Wednesday, April 22, 2009

What is Torture?

With the release of the "torture memos," the media is acting -- and has for years -- as if what is "torture" is obvious to everyone.

If a prisoner refuses to tell us what we want to know, do we just let it go?
"I'm pretty sure he knows where the bomb is, but he won't tell me no matter how much I beg, so I guess we're stuck."
Or do we try to convince him?

Most people would agree, "America doesn't torture." Some would make exceptions, but they definitely want them to be exceptions, not the rule. And it doesn't really matter who it's being done to, what they were doing when we caught them, or what we think they're going to do, before we decide what we're going to allow, we need to answer one fundamental question:

What is torture? How agressive do you have to be before it constitutes torture?

How far is too far? Let's don't pretend the answers to these questions are obvious.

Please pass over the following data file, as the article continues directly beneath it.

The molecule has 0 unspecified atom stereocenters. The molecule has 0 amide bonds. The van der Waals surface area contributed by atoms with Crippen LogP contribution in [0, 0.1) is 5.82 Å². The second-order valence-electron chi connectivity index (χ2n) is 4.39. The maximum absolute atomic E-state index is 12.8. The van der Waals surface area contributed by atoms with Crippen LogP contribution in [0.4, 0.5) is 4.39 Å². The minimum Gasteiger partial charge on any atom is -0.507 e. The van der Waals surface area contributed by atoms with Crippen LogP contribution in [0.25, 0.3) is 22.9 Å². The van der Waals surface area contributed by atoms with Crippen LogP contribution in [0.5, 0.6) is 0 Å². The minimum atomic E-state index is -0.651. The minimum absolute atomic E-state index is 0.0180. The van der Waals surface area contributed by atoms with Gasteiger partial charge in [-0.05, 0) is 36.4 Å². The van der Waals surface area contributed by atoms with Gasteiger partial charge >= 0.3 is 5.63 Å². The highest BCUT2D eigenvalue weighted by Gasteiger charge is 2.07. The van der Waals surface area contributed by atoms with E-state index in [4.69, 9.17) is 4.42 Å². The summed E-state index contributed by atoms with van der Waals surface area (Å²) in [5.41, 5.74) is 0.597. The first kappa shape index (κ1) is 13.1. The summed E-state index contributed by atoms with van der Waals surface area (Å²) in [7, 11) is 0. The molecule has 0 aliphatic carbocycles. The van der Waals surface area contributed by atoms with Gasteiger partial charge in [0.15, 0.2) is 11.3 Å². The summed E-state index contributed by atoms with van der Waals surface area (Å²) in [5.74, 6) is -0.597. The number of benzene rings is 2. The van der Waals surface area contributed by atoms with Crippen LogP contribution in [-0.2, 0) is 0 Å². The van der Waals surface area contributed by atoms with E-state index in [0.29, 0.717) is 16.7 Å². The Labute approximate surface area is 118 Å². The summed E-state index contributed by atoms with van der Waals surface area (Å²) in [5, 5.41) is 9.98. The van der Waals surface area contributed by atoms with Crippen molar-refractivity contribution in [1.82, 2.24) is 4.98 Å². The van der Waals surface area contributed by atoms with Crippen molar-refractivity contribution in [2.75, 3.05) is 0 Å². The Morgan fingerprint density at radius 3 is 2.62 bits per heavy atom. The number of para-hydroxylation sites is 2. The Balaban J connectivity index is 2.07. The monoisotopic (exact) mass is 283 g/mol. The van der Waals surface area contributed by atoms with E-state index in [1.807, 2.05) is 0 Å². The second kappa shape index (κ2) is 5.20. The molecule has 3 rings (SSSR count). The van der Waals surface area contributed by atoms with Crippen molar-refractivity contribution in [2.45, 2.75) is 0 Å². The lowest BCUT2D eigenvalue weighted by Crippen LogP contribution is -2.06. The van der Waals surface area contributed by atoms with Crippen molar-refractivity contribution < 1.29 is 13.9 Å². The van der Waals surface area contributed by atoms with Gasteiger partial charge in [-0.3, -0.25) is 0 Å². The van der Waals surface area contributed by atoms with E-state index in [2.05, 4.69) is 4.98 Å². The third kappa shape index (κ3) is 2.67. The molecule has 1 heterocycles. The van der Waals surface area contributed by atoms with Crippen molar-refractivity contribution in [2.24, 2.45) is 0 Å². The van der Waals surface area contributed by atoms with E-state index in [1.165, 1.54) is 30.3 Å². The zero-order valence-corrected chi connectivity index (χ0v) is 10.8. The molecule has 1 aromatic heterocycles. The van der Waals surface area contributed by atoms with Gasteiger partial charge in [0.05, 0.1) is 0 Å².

Let me suggest a few guidelines:

4If it happens every day in football practice, it probably isn't torture.

4If it's something guys with Greek letters on their sweaters do to each other, it probably isn't torture.

4If it happens in boot camp, it probably isn't torture.

4If it involves non-stinging/biting insects, it probably isn't torture.

4If a Vanity Fair columnist voluntarily undergoes a procedure, it probably isn't torture.

Removing tongue from cheek, though, what is torture?

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